GLADYS TAN (Singapore) said that her country remains steadfast in its commitment to eradicating poverty. Each child in Singapore has access to quality and affordable education, reflecting the national belief that education is a social enabler. Similarly, public housing is kept affordable through extensive subsidies and concessionary loan interest rates. As a result, 87 per cent of Singaporeans in the poorest fifth of the population own their homes. In addition, Singapore provides support for low‑income households in temporarily meeting their basic living expenses, she said. Social spending comprised half of the Government’s total expenditures in 2017. Only by harnessing the resources of all stakeholders, and adopting a whole‑of‑society approach, can States generate the multiplier effects to ensure that the low‑income and the vulnerable do not slide into poverty.
MOHAMMAD NAEEMI (Afghanistan), aligning himself with the Group of 77, Group of Least Developed Countries and the Group of Landlocked Developing Countries, stated that 1.3 billion people remain in poverty, half of them children, and most are in rural areas in countries in special situations or facing conflict. He noted that his country endured a four‑decade‑imposed war and now faces a high rate of 51.7 per cent poverty and significant food insecurity. Many of Afghanistan’s people still lack access to any social services. He noted progress on poverty is directly linked to the overall well‑being of the Afghanistan economy as well as its political instability.
CATHERINE UDIDA (Nigeria), aligning herself with the Group of 77 and the African Group, said her country has concluded a mapping of its metrics and phenomena of poverty, identifying the poorest and most vulnerable members of society. It has also developed a national social investment programme, through which monthly cash transfers are provided to the most vulnerable. Aware of the importance of education in poverty eradication, the Government has begun a schools feeding programme, which ensures free meals for students of school age. Going beyond these measures to focus on a longer‑term strategy, the Government Enterprise and Empowerment Programme has provided easier access to financial services for traders, market women and women cooperatives in the country, which has in turn improved Nigeria’s economic productivity.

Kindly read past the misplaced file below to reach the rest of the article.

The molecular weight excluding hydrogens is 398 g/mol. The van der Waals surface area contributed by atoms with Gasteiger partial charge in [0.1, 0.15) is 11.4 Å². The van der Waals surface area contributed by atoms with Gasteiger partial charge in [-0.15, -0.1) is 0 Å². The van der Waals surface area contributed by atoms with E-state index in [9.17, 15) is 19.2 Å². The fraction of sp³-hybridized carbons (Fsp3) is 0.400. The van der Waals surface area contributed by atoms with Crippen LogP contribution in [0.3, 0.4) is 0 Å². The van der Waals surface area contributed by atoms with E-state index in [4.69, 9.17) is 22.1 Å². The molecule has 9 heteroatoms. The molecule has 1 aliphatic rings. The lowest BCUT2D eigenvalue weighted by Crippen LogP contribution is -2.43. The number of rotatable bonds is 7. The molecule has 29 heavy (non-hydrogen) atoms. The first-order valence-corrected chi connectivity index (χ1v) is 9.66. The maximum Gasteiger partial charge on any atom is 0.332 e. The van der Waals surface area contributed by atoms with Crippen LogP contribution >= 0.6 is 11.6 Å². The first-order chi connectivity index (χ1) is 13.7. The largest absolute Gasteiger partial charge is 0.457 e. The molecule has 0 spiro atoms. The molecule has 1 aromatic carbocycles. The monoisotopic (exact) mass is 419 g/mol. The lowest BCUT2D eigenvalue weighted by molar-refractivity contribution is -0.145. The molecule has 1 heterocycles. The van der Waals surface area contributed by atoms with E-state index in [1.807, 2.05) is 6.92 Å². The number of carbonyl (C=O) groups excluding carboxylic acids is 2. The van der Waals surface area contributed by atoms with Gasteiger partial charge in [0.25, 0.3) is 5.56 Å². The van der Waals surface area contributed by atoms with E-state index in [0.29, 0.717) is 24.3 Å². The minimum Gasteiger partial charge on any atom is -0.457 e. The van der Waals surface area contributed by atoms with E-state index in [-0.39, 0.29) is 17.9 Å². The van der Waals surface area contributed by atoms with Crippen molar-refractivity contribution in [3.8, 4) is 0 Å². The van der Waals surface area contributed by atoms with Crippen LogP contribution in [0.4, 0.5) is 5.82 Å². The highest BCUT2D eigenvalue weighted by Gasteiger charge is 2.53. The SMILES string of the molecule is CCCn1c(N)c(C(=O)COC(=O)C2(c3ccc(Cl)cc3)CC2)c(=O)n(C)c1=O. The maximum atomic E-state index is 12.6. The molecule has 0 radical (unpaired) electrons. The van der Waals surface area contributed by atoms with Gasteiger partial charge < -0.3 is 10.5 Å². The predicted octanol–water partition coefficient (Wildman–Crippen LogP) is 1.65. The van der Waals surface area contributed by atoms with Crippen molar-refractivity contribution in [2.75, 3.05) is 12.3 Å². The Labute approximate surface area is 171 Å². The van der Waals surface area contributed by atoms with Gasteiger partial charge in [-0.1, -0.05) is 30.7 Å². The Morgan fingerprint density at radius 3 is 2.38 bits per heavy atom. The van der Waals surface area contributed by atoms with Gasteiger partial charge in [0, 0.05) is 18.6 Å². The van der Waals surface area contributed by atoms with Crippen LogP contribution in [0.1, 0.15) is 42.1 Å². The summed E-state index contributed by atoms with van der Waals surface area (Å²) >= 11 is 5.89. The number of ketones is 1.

FADUA ORTEZ (Honduras), aligning herself with the Group of 77, noted the reports reveal the world must step up its efforts towards the 2030 Agenda and sustainable development. She cited the importance of having a multidimensional approach rather than a “household income” approach to poverty. She stated the current income classification model does not enhance financing against poverty. Her Government aims to drive job creation and fight corruption and has addressed inequality suffered by households comprising 4 million people. She stressed the importance of more job growth, access to financing and inclusive policies for women.
LILIANA OROPEZA (Bolivia), aligning herself with the Group of 77, expressed regret over the asymmetry of 1 per cent of the world’s population holding an inequitable amount of its wealth. In less than 10 years, her country has tripled GDP and is leading the region and aims to eliminate poverty by 2025. Her Government reduced extreme poverty by 38.5 per cent over the past decade. “Globally, poverty has a rural face and a woman’s face,” she said, requiring a global effort to address the inequality.